I have never come across the concept of this text; it was, certainly, not mentioned by my kallah instructor or any of the books on the subject I've encountered up until this point. Yet, the book does not present it as a novel or merely suggested idea but as a given that this is what is done. Anyone else heard of this?

The second book of note is Ta…

The winter issue of Kallah Magazine is now online

I usually delay uploading the PDF a bit longer. But someone who lives outside distribution area asked for the issue to be made available online. So I put it up now I tested it a number of times with 2 browsers. Mozilla still shows an error at download though it does show the PDF. It works just fine on IE, though. It is also linked to from the home page but you can go directly to

rant on (kosher) supermarkets

We now have no fewer than 5 area kosher supermarkets in the 5 Towns and Far Rockaway. You would think that the competition will keep them all on their toes. Sadly, that is not quite the case. This week I shopped at 3 different ones -- and more than once at two of them. So here are my complaints. One is more minor but it took up quite a bit of time. I was looking for crockpot liners and couldn't find any. Logic would dictate they should be in aisle 9 of that store, but I remember from previous times that they were actually located one aisle over, so I scoured, 7,8,and 9 a few times, literally looking high and low. Finally, I gave up and went to check out. When I spotted one of the people who work there, I asked him about the liners. He said that they have not been able to obtain any more. OK.
Complaint number 2 --this store keeps changing its prices on milk, which is somewhat disconcerting because most groceries keep that pretty standard. So this week, they advertised El…

Kallah Magazine Winter Issue

The magazine was already distributed in the 5 Towns, Far Rockaway, Queens, Flatbush, and Borough Park. It should be in Baltimore and Teaneck by next week. Pick up your copy to read Rabbi Slatkin on rededicating your relationship, Rabbi Brown on Tu B'Shvat, Mimi Samuels on kallah classes, Nancy Zwiebach on "Signals for Singles" Ms. Maven's advice on the wedding venue, Levana's guidelines to preparing crockpot and soup dishes to warm you up, Debby Grossman on lipstick, and the Money Matters feature on the book Don't Throw it Out!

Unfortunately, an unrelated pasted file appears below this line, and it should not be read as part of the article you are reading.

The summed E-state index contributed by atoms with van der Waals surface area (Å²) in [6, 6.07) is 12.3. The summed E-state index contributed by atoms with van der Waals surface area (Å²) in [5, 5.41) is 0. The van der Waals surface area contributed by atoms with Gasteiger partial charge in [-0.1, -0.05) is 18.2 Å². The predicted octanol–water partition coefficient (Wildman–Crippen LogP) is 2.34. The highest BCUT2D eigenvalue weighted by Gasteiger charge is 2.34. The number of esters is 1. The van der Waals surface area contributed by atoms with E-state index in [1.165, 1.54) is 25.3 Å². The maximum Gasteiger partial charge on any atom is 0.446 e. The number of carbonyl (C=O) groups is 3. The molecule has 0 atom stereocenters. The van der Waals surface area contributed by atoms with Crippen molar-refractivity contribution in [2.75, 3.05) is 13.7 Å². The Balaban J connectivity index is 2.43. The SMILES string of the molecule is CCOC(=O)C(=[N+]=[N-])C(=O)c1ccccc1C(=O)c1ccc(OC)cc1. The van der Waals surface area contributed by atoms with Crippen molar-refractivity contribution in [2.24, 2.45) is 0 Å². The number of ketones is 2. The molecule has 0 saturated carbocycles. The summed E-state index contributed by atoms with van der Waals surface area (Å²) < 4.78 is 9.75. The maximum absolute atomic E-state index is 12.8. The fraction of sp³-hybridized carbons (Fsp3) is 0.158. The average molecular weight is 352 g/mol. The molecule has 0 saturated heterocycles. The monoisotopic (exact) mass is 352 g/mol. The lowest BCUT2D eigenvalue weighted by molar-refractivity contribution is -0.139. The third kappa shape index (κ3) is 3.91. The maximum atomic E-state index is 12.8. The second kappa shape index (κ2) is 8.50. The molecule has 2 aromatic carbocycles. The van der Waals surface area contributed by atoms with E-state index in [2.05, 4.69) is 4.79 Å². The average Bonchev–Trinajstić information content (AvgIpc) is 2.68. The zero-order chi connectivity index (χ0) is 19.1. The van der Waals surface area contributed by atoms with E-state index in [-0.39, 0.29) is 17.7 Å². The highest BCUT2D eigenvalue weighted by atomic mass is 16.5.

On the ruby segula

I have posted on the topic of sgulas in the past. I also once did a post on a proposed ruby gmach for women to borrow ruby jewelry either as a sgula to prevent miscarriage and/or have a easy birth. Gem quality rubies are rarer than diamonds, which is why any more affordable piece containing a ruby larger than a chip would likely incorporate a synthetic stone. In fact, you can find synthetic ruby pendants for under $30. I checked online. So I was wondering, can these gmachs purchase the affordable synthetic stones, or would only the natural gems be considered efficacious?

The RALBAG vs. Chazal on the Time Frame in Parshas Vayetze

According to Seder Olam, all the shvatim except Binaymin were born within 7 years, and all the pregnancies were curtailed to 7 months. The RALBAG is aware of this but finds difficulty with such a phenomenon and the fact that then Yehudah would perforce have had to become a father while still under 13 and married his sons to Tamar while they were younger than 13 -- soemthing he finds very difficult to accept. So he learns the pshat for the order of events quite differently than Rashi does. He says that Yaakov did not work 7 years then marry Leah and a week later marry Rachel. Rather that he contracted to work 7 years for Lavan, had the wedding right away, discovered the switch and then agreed to work an additional 7 years for a total of 14 after marrying Rachel a week after Leah. He argues that when Yaakov demands his wife (29:21) "ki maloo yamay," [for my days have filled] he is not saying that his days of work have been completed but that his lifetime has advanced, f…

A blog recovery!

When I switched from WordPress to Blogger, I thought my old posts were gone forever. But Josh Waxman has now directed to me to where they can be found. So I have put the link up on the sidebar. But if you wish to comment on an old post, you would have to do so either via email or in a comment here. Here is the link to the archive of the WordPress Kallah Magazine blog:*/